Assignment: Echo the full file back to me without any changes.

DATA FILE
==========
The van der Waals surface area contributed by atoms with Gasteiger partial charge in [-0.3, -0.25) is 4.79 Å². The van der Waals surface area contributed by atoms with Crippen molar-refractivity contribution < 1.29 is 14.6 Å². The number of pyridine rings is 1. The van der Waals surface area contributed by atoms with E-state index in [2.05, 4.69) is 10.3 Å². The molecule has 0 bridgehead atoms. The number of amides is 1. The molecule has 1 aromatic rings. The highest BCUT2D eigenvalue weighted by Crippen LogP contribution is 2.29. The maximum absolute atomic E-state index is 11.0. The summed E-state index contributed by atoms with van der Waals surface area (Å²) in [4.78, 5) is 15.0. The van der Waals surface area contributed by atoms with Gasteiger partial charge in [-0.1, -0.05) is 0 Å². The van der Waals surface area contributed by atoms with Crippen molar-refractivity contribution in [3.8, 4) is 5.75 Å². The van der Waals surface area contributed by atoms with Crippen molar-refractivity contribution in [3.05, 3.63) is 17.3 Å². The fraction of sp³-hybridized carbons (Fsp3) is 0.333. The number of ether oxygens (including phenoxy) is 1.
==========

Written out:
The van der Waals surface area contributed by atoms with Gasteiger partial charge in [-0.3, -0.25) is 4.79 Å². The van der Waals surface area contributed by atoms with Crippen molar-refractivity contribution < 1.29 is 14.6 Å². The number of pyridine rings is 1. The van der Waals surface area contributed by atoms with E-state index in [2.05, 4.69) is 10.3 Å². The molecule has 0 bridgehead atoms. The number of amides is 1. The molecule has 1 aromatic rings. The highest BCUT2D eigenvalue weighted by Crippen LogP contribution is 2.29. The maximum absolute atomic E-state index is 11.0. The summed E-state index contributed by atoms with van der Waals surface area (Å²) in [4.78, 5) is 15.0. The van der Waals surface area contributed by atoms with Gasteiger partial charge in [-0.1, -0.05) is 0 Å². The van der Waals surface area contributed by atoms with Crippen molar-refractivity contribution in [3.8, 4) is 5.75 Å². The van der Waals surface area contributed by atoms with Crippen molar-refractivity contribution in [3.05, 3.63) is 17.3 Å². The fraction of sp³-hybridized carbons (Fsp3) is 0.333. The number of ether oxygens (including phenoxy) is 1.